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    $\begingroup$ I guess a bit of both, but my main motivation has been to see what the main idea of the new stuff is. I guess I would appreciate good references for both (new and old) from mathematical point of view. $\endgroup$
    – aa12
    Apr 9 '15 at 20:19
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    $\begingroup$ Also, one of the challenges to a formal understanding of deep learning methods is that the performance of a method depends both on the model ("architecture") and the parameter estimation algorithm ("training", which is often heuristic). Many engineering-oriented treatments conflate these two elements in ways that can be confusing. $\endgroup$
    – R Hahn
    Apr 10 '15 at 3:38
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    $\begingroup$ Have a look at this book: iro.umontreal.ca/~bengioy/dlbook --- that book is not so mathematical, but at least will show several kinds of the math that shows up in "learning" (probability, statistics, functional analysis, graph theory, optimization, etc.) $\endgroup$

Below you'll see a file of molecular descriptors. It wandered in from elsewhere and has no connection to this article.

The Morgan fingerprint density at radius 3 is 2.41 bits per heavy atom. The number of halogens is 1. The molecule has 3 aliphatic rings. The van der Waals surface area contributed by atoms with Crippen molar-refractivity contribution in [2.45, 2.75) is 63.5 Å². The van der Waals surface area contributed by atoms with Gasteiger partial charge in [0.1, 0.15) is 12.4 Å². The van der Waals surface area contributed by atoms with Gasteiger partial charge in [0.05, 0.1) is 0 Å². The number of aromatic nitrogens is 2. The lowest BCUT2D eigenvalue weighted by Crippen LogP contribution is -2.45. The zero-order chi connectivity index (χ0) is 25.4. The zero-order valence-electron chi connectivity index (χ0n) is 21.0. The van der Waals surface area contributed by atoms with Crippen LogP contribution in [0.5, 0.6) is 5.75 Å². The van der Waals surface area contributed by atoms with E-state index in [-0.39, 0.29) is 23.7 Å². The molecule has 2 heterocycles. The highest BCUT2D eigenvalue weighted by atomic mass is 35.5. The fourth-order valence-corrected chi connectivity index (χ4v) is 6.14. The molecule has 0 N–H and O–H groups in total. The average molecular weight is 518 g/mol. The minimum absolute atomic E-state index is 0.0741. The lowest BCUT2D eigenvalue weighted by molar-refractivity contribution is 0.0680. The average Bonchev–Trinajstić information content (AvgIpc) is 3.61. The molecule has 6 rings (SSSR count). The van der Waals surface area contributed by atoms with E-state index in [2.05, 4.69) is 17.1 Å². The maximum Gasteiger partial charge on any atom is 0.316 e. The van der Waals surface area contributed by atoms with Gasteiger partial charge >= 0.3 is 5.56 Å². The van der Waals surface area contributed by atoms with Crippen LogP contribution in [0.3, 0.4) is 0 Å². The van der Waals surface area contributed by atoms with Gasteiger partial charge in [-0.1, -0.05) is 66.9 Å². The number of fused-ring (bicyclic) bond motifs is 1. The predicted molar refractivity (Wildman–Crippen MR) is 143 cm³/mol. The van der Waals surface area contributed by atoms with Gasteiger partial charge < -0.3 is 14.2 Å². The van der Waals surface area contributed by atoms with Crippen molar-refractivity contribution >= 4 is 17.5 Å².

– Suvrit
    Apr 12 '15 at 15:56

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Update

The Coursera course I recommended long ago has now gone offline, although you can find links to the slides and videos on Hinton's home page. In any case, the field has continued to advance dramatically and there are new results and more up-to-date expository work; see any of the more recent answers.